Tonight's Sky
Sun
Sun
Moon
Moon
Mercury
Mercury
Venus
Venus
Mars
Mars
Jupiter
Jupiter
Saturn
Saturn

Tonight's Sky — Change location

OR

Searching...

Tonight's Sky — Select location

Tonight's Sky — Enter coordinates

° '
° '

The universe's first light?

Scientists may have detected the faint glow of the first stars.
Spitzer CIB
After scientists subtracted the infrared light of stars, galaxies, and other artifacts from this 10-hour Spitzer exposure, the diffuse background was revealed. In this image, the gray splotches are where objects have been subtracted out, white shows the strongest infrared signal, and black the weakest.
NASA/JPL-Caltech/A. Kashlinsky (GSFC)
November 3, 2005
The earliest stars in the universe were massive — at least 100 times our Sun's mass — and burned their fuel quickly. They ended their lives just a few million years after their births, in huge explosions that left no direct way to detect them. However, ultraviolet light from these stars shifted to near-infrared in the universe's expansion and contributes to a large portion of the cosmic infrared background (CIB) radiation.

NASA's cosmic background explorer (COBE) detected a possible CIB signal in 1992. Scientists used NASA's Spitzer Space Telescope to analyze ripples in the infrared sky, in much the same way the Wilkinson Microwave Anisotropy Probe (WMAP) measured the ripples in the microwave sky. The Spitzer group then subtracted out all known infrared sources — stars, galaxies, and dust — and was left with a background of infrared fluctuations.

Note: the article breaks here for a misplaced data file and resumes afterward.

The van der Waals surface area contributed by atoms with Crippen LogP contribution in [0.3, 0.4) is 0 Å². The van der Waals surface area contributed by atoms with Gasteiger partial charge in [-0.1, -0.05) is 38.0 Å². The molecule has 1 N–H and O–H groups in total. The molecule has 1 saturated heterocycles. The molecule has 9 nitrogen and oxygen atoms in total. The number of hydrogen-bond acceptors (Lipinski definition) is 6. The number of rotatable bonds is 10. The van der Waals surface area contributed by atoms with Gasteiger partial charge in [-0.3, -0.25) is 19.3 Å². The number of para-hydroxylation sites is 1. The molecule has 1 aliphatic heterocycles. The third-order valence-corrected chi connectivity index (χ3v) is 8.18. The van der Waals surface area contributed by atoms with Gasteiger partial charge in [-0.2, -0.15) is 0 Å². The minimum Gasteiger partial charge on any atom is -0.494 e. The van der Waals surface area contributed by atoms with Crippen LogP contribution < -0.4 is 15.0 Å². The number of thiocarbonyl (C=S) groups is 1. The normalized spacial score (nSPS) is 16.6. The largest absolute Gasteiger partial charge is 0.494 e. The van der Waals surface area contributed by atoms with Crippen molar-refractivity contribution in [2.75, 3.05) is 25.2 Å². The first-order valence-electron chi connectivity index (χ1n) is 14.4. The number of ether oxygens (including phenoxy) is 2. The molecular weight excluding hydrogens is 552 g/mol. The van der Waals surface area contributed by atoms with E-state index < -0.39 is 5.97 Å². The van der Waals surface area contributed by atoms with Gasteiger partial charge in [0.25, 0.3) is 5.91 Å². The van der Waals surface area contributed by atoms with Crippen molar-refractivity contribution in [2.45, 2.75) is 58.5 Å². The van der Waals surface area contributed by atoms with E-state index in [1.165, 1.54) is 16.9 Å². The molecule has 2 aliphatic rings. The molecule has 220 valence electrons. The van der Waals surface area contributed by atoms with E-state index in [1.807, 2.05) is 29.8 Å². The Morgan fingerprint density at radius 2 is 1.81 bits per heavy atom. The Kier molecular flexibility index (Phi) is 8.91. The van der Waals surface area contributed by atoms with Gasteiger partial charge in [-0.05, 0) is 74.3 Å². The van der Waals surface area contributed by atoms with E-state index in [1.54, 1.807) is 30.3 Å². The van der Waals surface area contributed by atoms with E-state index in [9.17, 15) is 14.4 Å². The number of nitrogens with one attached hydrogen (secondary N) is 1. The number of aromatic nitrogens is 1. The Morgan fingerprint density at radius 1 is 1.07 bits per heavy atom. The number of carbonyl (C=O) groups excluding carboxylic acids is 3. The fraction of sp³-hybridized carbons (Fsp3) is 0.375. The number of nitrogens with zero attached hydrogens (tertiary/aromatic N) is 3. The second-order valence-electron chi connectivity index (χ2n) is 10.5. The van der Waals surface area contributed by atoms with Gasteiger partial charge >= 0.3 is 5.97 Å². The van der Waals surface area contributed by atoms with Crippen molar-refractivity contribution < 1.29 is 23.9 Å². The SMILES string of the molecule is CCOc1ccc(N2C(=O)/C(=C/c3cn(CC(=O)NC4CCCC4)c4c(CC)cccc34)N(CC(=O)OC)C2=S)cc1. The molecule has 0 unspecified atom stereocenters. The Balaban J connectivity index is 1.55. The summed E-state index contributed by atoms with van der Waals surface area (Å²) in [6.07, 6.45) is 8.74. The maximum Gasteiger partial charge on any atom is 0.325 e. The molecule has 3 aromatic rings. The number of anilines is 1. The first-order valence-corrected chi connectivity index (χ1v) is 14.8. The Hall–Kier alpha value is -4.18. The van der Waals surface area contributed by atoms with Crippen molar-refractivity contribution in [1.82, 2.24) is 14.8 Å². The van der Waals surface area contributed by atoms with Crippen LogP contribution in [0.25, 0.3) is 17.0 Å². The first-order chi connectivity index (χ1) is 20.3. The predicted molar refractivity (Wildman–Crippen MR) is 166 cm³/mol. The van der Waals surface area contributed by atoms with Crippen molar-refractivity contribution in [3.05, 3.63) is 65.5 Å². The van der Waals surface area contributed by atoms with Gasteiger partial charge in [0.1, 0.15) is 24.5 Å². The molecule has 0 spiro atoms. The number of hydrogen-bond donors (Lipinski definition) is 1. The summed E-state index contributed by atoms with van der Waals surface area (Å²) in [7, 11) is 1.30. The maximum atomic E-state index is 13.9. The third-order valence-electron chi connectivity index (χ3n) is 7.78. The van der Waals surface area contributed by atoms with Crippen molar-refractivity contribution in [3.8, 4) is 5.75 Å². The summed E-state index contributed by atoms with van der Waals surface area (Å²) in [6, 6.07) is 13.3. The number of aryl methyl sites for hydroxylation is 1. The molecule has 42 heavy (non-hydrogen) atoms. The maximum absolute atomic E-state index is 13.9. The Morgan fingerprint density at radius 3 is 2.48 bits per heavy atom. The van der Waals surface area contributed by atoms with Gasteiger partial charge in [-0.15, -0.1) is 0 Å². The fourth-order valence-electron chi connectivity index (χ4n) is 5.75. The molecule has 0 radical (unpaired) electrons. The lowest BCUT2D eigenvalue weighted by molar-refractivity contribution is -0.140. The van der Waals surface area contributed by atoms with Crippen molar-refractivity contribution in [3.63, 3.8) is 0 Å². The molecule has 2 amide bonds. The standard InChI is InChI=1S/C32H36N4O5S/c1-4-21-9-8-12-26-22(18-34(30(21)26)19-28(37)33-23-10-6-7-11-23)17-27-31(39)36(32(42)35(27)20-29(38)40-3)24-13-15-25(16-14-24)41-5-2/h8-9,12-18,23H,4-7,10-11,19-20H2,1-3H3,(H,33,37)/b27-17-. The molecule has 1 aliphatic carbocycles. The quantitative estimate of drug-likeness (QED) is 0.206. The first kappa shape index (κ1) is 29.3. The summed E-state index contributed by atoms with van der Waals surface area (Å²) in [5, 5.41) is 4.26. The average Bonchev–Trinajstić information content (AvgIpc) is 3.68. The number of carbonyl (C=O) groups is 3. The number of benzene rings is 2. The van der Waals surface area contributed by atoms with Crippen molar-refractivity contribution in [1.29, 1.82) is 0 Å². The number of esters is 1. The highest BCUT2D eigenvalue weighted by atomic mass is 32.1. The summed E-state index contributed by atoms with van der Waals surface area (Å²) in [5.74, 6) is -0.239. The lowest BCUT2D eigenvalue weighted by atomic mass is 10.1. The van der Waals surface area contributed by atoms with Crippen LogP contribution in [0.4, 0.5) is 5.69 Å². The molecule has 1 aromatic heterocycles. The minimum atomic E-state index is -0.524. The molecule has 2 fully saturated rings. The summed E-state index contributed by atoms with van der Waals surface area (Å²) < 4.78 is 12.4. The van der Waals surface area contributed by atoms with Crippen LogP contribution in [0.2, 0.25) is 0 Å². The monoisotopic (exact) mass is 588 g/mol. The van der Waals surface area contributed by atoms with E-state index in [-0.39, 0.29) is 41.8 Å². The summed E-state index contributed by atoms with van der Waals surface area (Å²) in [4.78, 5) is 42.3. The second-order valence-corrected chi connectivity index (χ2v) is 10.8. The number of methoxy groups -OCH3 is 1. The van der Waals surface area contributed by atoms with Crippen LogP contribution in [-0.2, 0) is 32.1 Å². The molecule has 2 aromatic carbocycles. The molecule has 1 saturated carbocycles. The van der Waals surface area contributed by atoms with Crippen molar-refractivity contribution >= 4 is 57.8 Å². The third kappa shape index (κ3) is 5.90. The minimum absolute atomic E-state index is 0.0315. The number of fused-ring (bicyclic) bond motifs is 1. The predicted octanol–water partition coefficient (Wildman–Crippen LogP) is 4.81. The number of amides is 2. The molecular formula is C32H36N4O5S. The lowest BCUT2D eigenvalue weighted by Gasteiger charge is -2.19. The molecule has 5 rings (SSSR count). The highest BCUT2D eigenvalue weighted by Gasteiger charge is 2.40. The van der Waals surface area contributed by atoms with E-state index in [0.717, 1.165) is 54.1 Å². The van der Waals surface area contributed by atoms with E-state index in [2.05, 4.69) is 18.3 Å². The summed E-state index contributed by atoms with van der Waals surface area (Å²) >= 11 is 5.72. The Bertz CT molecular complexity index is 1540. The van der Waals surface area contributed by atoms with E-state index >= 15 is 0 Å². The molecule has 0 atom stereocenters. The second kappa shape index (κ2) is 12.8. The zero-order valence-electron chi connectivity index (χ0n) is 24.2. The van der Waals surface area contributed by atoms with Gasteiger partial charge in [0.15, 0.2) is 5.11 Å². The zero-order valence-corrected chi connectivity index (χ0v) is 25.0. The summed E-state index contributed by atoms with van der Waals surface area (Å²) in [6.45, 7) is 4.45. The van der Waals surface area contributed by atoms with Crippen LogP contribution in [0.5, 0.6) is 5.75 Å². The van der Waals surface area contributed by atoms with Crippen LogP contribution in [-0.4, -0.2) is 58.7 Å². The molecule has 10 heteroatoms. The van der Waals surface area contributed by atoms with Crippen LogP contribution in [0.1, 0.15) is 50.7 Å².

The infrared signal Spitzer detected is statistically similar in each of four wavelengths — 3.6, 4.5, 5.8, and 8 micrometers — so this cannot be noise in one particular channel. In addition, the signal did not change between two observations taken 6 months apart, therefore, this signal is independent of the solar system's zodiacal light (sunlight scattering off interplanetary dust in the elliptical plane, which changes direction depending on where Earth is during its path around the Sun).

Stars that lived roughly 100 million years after the Big Bang — when WMAP and computer simulations predict the first stars existed — would have had their light shifted to the wavelengths Spitzer imaged. "We think we are seeing the collective light from millions of the first objects to form in the universe," says Alexander Kashlinsky, lead author of the November 3 Nature letter.

The scientists did not see point sources of light, but the diffuse signal is likely the combined light emitted by the first stars. NASA's James Webb Space Telescope, expected to launch in 2013, will further analyze the CIB, dissecting it into individual objects.
0

JOIN THE DISCUSSION

Read and share your comments on this article
Comment on this article
Want to leave a comment?
Only registered members of Astronomy.com are allowed to comment on this article. Registration is FREE and only takes a couple minutes.

Login or Register now.
0 comments
ADVERTISEMENT

FREE EMAIL NEWSLETTER

Receive news, sky-event information, observing tips, and more from Astronomy's weekly email newsletter.

ADVERTISEMENT
ADVERTISEMENT
BoxProductcovernov

Click here to receive a FREE e-Guide exclusively from Astronomy magazine.

Find us on Facebook

Loading...